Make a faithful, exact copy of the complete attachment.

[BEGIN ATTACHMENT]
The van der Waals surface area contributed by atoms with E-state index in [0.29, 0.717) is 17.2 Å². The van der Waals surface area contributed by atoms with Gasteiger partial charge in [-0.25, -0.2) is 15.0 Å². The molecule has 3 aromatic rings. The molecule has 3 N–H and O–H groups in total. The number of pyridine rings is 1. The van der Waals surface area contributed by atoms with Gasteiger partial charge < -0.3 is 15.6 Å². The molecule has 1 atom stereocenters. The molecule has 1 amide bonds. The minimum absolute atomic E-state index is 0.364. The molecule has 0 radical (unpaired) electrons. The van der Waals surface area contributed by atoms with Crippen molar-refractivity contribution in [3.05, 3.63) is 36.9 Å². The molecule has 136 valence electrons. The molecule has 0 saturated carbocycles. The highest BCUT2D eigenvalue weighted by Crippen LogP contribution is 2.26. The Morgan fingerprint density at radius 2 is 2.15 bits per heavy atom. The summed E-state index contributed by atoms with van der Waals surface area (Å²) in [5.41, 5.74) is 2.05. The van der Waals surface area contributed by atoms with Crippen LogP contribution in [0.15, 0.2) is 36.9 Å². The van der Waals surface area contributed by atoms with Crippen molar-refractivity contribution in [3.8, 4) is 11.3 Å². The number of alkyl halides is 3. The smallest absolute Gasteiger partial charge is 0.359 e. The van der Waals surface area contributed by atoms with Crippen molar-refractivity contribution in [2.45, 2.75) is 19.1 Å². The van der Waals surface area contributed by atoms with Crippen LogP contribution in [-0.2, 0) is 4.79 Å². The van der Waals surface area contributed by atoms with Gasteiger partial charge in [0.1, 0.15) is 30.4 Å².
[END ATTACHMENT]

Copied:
The van der Waals surface area contributed by atoms with E-state index in [0.29, 0.717) is 17.2 Å². The van der Waals surface area contributed by atoms with Gasteiger partial charge in [-0.25, -0.2) is 15.0 Å². The molecule has 3 aromatic rings. The molecule has 3 N–H and O–H groups in total. The number of pyridine rings is 1. The van der Waals surface area contributed by atoms with Gasteiger partial charge < -0.3 is 15.6 Å². The molecule has 1 atom stereocenters. The molecule has 1 amide bonds. The minimum absolute atomic E-state index is 0.364. The molecule has 0 radical (unpaired) electrons. The van der Waals surface area contributed by atoms with Crippen molar-refractivity contribution in [3.05, 3.63) is 36.9 Å². The molecule has 136 valence electrons. The molecule has 0 saturated carbocycles. The highest BCUT2D eigenvalue weighted by Crippen LogP contribution is 2.26. The Morgan fingerprint density at radius 2 is 2.15 bits per heavy atom. The summed E-state index contributed by atoms with van der Waals surface area (Å²) in [5.41, 5.74) is 2.05. The van der Waals surface area contributed by atoms with Crippen LogP contribution in [0.15, 0.2) is 36.9 Å². The van der Waals surface area contributed by atoms with Crippen molar-refractivity contribution in [3.8, 4) is 11.3 Å². The number of alkyl halides is 3. The smallest absolute Gasteiger partial charge is 0.359 e. The van der Waals surface area contributed by atoms with Crippen molar-refractivity contribution in [2.45, 2.75) is 19.1 Å². The van der Waals surface area contributed by atoms with Crippen LogP contribution in [-0.2, 0) is 4.79 Å². The van der Waals surface area contributed by atoms with Gasteiger partial charge in [0.1, 0.15) is 30.4 Å².